Is the "End of History" back on track?
The authoritarian powers are stumbling and the liberal countries are resilient. But don't get too cocky...
My post about China’s Zero Covid problems looks to have been pretty well-timed. In the two days since I wrote it, protests against Zero Covid — and against the CCP’s draconian mismanagement in general — have erupted all across China. Stunningly, protesters in the streets are openly calling for Xi Jinping to resign. The demonstrations started in Xinjiang and Shanghai and are spreading like wildfire, including to Beijing itself.
The videos are far too numerous to post here, but if you want to follow this fast-developing story, my “China news” Twitter list is a decent place to start. It’s not clear yet whether the situation will fizzle, or will end in a bloody 1989-style crackdown, or will create some sort of political change. But given the contradictions inherent in the eternal Zero Covid policy, combined with Xi’s newly dictatorial powers and general governing style, it seems unlikely that China’s economy and society will simply bounce right back to the social and economic stability of the pre-Covid years.
In fact, China is not the only authoritarian power that seems to be stumbling badly lately. Russia is losing a war to an opponent a quarter of its size, while Iran is suffering its own sustained massive protests for women’s rights. Meanwhile, the liberal democracies of the world are looking increasingly stable and resilient. The U.S. economy is humming along with record low unemployment, and the recent midterm results look like a sign of stability. Europe is weathering its energy crisis well, and also looks politically stable. India, Japan, South Korea, Taiwan, Indonesia, and most Latin American countries all seem to be doing fine. The fad of autocratic strongman leaders appears to be going out of style; while in liberal countries this just means they lose elections, in authoritarian countries the people are stuck with their Mussolini knock-offs.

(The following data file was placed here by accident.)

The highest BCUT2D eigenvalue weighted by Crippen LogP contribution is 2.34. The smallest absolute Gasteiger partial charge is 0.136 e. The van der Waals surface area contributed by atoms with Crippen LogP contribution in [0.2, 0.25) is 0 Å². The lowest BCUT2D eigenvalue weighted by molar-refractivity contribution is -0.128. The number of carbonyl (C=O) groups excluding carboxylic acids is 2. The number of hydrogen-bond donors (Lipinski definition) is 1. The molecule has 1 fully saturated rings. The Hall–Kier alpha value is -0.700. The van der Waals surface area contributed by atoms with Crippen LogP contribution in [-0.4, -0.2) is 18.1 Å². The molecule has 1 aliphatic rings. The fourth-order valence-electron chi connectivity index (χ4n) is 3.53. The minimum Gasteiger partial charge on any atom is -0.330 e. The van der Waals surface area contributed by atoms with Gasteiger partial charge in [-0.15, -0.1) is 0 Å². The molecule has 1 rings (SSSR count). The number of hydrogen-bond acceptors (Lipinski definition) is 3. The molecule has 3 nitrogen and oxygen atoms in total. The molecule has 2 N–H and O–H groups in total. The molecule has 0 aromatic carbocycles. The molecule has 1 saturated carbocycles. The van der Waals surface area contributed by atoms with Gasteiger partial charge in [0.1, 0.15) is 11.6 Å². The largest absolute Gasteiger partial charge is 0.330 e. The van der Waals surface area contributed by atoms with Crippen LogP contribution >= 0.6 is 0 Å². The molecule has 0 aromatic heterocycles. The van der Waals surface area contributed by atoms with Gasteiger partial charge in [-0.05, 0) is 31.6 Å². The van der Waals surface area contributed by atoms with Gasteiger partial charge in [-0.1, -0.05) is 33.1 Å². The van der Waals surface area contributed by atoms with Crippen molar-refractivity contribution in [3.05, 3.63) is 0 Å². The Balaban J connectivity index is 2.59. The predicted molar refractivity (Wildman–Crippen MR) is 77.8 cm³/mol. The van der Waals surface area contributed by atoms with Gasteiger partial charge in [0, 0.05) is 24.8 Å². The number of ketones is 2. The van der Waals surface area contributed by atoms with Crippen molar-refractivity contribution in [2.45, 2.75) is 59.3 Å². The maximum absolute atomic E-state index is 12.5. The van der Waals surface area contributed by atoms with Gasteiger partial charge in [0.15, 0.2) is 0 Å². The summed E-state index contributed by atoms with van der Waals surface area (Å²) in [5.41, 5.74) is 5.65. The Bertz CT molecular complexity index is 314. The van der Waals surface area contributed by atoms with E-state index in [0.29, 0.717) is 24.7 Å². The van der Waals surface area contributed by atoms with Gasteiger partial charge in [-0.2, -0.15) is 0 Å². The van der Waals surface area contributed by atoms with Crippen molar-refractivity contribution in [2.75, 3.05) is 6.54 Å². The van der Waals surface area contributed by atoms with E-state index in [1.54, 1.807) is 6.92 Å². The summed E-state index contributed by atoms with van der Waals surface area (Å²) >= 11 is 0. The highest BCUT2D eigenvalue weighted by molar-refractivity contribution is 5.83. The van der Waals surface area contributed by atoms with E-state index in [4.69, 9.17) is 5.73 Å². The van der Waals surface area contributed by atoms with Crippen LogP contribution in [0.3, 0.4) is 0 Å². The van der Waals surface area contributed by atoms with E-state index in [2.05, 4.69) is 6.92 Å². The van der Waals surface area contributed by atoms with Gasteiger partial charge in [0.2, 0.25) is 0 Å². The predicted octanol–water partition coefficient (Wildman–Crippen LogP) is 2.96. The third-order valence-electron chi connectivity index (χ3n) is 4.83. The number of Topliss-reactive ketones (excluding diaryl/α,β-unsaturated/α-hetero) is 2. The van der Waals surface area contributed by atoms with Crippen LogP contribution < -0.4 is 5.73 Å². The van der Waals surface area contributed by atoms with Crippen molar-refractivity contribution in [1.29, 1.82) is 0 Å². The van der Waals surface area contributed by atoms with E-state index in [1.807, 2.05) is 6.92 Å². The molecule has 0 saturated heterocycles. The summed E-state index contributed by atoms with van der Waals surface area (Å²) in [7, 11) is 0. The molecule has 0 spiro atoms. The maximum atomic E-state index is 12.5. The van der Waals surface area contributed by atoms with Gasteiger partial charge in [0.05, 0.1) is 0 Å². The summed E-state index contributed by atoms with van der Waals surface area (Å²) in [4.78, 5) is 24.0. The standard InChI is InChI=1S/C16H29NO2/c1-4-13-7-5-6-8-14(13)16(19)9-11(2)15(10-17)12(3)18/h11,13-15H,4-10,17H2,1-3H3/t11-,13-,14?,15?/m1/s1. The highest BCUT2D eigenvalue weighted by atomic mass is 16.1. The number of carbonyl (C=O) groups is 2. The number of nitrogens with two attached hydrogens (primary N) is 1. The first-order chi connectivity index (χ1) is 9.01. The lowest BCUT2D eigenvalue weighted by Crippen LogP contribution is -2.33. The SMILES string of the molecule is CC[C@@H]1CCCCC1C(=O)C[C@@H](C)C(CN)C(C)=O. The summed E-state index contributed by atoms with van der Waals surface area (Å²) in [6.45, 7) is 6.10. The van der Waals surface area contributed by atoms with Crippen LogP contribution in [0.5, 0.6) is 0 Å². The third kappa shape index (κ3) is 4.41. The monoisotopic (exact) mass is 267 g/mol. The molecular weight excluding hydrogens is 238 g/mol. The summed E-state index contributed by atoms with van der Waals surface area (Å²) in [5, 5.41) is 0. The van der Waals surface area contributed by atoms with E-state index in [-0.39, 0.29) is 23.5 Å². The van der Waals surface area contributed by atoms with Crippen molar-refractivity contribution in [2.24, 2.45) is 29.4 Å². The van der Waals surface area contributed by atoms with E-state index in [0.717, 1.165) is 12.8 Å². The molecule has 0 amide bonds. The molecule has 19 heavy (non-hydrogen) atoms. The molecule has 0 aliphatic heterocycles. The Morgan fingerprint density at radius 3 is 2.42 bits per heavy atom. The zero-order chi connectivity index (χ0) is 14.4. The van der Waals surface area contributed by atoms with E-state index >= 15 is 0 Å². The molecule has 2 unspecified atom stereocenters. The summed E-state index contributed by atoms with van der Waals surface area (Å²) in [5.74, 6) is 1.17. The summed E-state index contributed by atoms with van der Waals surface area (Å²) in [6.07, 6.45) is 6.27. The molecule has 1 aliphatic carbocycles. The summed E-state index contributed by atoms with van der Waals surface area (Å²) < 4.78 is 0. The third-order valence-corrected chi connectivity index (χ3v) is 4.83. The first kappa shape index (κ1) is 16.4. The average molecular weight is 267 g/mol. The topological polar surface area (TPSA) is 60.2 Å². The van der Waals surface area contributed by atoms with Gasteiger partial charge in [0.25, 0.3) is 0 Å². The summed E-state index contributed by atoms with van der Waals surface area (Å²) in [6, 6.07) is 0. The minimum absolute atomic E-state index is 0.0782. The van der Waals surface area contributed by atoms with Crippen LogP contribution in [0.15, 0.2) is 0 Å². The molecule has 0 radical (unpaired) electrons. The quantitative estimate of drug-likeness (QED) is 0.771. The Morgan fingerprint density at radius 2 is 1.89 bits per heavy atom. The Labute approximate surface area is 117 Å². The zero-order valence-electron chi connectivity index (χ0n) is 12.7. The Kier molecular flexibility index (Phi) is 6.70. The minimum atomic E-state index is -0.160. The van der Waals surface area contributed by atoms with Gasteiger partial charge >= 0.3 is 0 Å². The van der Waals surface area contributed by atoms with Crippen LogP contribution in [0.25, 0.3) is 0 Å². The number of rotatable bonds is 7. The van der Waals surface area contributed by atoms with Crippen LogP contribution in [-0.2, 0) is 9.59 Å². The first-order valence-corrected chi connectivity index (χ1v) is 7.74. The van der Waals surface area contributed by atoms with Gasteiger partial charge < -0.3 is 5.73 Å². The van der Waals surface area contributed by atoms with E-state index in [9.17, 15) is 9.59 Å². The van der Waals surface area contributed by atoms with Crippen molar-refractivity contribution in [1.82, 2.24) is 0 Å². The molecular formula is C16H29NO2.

Right now, it looks like the tide of illiberalism that I rather melodramatically called “the Darkness” is getting pushed back a bit.
This naturally has a few people wondering whether the political scientist Francis Fukuyama (pictured in the meme at the top) was right after all, and liberal democracy really is the enduringly best way to organize a society — a thesis he famously dubbed the “End of History”. This thesis has come under attack, and even ridicule, in recent decades as the U.S. seemed mired in social division and economic stagnation while China rose spectacularly. Now it’s enjoying a minor resurgence, at least among some corners of social media and the punditocracy. Fukuyama himself believes that recent events validate his thesis of three decades prior.
So let’s talk a little bit about Fukuyama’s ideas, and what they can tell us about the great contest now unfolding across our world.
Fukuyama was more right than people think
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